It is possible to spend your entire life doing/understanding basics, you will become expert of that subject, but is that your GOAL?

You want to learn/understand/do subjects that come after that, right?,

Do some book research by reading the reviews by others on this site or any other popular site of your liking (BTW, reviews here are fantastic!), finalise a book that suits your criteria of a good book most; some people see for more diagrams, some like more theory explanation, some go for large number of unsolved exercise problems, I go with "Old is Gold".

Next is to believe in the author who has written that book, he has put considerable effort in writing that book, he/she knew/knows what is just enough for anyone using his/her book to proceed to next level, so resist the temptation of going outside the book, if it is must to refer to other source for a particular point, limit your time and energy to that particular point.

believe --> effort --> proceed-->Believe --> Effort --> Proceed-->BELIEVE --> EFFORT --> PROCEED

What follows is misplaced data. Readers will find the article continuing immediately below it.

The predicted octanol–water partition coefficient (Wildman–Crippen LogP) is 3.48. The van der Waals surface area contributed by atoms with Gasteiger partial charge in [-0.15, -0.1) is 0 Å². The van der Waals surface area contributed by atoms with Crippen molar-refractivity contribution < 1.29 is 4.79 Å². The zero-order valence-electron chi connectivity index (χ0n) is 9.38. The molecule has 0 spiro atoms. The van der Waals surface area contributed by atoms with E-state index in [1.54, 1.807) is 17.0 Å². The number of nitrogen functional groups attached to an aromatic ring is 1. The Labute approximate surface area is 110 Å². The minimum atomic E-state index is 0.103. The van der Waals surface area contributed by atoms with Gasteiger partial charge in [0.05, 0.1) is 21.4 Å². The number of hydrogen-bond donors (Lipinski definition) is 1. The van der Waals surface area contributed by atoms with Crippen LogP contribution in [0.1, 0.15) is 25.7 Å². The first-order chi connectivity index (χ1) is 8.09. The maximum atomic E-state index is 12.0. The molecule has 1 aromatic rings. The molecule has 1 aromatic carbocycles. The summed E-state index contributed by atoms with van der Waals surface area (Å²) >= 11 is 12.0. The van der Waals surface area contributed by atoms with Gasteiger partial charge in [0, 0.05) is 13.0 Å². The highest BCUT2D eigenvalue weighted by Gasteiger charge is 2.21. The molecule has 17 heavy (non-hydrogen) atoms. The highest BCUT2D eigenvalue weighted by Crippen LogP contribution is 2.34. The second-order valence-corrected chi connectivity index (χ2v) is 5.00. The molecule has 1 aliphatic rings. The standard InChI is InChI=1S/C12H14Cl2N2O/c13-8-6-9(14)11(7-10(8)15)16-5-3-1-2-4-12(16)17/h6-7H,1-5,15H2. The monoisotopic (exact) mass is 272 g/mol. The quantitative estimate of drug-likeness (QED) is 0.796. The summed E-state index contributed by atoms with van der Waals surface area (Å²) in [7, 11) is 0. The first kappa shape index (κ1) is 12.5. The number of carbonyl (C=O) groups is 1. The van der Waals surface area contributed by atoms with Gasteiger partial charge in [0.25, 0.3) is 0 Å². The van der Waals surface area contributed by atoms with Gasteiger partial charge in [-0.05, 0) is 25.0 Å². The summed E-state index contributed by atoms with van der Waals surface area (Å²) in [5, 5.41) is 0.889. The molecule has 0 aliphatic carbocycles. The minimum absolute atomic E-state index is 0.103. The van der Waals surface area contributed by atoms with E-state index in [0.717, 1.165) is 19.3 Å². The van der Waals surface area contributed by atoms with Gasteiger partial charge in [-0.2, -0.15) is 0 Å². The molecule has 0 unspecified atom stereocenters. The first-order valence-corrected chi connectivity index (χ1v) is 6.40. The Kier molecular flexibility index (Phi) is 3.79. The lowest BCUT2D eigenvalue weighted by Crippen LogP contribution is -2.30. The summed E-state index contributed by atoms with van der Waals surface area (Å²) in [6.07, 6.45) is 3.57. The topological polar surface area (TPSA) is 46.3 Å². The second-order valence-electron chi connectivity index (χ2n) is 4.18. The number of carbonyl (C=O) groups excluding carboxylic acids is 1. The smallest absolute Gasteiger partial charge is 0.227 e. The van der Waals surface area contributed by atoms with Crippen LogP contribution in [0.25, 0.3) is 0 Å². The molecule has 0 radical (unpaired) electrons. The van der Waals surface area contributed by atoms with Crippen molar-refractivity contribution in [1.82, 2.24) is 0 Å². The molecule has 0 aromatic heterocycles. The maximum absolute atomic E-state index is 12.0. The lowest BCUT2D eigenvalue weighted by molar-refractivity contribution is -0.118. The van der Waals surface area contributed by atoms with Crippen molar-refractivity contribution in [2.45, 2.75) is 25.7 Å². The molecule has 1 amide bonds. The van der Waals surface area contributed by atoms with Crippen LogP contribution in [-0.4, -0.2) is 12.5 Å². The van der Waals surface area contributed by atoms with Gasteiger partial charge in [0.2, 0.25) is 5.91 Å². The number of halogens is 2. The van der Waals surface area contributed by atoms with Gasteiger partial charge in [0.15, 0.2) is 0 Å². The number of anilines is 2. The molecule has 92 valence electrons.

Difficult to add much more as I agree with the comments and observations above. Particularly the ones citing self-confidence, perfectionism and procrastination. These and your question also resonate with me. I flunked maths at high school and came back to it and did considerably better (in later life), albeit with a lot of backfilling of gaps in the basics.

I think you would benefit from sketching out the cost and outcome of your current approach. This may help act as a deterrent for you.

It seems the most deleterious of things you are doing is arguably using multiple authors. I would also recommend you hone the list down to 1 or 2 maximum and trust their treatment.

I would recommend you read a very readable book, A Mind for Numbers by Barbara Oakley, published this year. She deals with a number of these issues. Her real bugbear is procrastination.